Trabecular resorption patterns of cement–bone interlock regions in total knee replacementsJacklyn R. Goodheart Mark A. Miller Megan E. Oest Kenneth A. Mann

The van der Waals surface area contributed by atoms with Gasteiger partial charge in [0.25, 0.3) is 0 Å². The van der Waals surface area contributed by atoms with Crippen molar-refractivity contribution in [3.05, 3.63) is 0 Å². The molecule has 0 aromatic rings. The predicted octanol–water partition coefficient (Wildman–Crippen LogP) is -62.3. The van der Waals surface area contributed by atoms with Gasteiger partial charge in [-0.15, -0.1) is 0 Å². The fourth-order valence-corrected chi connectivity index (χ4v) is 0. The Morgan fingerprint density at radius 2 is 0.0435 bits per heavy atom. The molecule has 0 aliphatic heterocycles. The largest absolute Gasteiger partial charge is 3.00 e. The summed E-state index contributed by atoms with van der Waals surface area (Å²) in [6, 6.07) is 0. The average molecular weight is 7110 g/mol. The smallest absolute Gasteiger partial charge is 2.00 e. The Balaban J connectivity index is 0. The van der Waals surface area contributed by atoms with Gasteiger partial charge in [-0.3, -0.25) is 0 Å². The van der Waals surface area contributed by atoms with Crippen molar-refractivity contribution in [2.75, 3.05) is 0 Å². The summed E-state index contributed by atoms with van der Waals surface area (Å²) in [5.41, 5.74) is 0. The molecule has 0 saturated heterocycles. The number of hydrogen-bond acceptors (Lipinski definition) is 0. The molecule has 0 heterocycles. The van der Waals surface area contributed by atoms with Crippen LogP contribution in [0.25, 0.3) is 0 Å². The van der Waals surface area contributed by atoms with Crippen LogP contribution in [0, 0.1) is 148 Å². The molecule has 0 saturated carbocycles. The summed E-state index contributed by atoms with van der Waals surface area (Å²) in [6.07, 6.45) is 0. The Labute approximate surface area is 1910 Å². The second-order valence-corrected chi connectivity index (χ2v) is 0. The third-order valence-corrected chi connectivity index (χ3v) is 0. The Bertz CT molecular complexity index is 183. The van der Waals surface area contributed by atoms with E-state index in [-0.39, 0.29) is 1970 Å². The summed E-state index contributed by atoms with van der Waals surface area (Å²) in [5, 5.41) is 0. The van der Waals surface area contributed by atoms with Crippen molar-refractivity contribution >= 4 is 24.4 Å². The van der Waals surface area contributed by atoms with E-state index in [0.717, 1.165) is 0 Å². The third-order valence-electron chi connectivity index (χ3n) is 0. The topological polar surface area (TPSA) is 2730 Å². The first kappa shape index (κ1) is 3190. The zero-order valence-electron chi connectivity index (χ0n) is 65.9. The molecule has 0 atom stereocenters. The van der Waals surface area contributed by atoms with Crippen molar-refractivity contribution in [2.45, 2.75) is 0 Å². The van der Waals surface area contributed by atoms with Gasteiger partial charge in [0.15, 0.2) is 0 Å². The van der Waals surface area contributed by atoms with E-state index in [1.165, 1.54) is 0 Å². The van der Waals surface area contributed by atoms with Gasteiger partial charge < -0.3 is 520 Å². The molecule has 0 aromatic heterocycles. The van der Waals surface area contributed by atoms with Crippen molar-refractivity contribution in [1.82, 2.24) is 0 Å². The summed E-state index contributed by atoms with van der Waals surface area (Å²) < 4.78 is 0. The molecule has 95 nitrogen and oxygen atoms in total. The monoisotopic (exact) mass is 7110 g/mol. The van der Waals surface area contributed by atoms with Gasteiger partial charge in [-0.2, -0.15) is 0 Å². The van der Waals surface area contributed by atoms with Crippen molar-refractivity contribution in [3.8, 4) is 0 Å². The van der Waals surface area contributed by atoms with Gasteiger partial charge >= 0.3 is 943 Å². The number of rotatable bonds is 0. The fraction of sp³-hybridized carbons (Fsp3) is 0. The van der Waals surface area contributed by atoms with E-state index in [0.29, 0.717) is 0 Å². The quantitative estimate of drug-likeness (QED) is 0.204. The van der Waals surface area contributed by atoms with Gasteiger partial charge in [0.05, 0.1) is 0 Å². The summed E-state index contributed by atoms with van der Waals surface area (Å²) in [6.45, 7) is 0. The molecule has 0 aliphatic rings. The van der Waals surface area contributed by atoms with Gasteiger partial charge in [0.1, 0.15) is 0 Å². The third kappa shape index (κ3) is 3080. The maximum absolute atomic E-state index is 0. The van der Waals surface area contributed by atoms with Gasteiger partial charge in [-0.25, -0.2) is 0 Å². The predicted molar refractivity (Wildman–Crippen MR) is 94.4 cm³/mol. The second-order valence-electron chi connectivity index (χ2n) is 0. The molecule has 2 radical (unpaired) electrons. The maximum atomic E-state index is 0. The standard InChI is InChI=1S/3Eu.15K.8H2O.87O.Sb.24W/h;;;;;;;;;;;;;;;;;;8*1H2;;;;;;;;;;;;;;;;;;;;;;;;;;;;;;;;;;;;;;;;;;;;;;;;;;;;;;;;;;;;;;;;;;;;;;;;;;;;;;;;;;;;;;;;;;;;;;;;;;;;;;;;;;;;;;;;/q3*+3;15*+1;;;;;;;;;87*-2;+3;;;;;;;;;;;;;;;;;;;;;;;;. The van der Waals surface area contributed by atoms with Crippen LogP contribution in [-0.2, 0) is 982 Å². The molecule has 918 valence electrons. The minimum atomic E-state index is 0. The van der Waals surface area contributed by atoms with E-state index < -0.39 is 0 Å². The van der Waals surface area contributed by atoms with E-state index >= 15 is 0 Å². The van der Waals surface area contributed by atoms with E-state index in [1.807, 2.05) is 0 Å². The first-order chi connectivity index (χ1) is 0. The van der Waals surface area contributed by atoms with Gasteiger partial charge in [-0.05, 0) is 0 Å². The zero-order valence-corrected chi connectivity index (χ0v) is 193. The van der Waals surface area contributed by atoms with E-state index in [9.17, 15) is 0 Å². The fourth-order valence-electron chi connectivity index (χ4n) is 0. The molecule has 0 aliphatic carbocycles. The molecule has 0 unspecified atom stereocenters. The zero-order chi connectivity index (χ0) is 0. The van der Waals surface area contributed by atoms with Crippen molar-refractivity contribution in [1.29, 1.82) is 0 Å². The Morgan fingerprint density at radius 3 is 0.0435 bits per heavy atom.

With in vivo service, there is loss of mechanical interlock between trabeculae and PMMA cement in total knee replacements. The mechanisms responsible for the loss of interlock are not known, but loss of interlock results in weaker cement–bone interfaces. The goal of this study was to determine the pattern of resorption of interdigitated bone using a series of 20 postmortem retrieved knee replacements with a wide range of time in service (3–22 years). MicroCT scans were obtained of a segment of the cement–bone interface below the tibial tray for each implant. Image processing methods were used to determine interface morphology and to identify supporting, interdigitated, resorbed, and isolated bone as a function of axial position. Overall, the amount of remaining interdigitated bone decreased with time in service (p = 0.0114). The distance from the cement border (at the extent of cement penetration into the bone bed) to 50% of the interdigitated volume decreased with time in service (p = 0.039). Isolated bone, when present, was located deep in the cement layer. Overall, resorption appears to start at the cement border and progresses into the cement layer. Initiation of trabecular resorption near the cement border may be a consequence of proximity to osteoclastic cells in the adjacent marrow space. Clinical Significance: Aseptic loosening of joint replacements remains an important clinical problem. This work explores the process and pattern of trabecular bone resorption responsible for loss of interface fixation.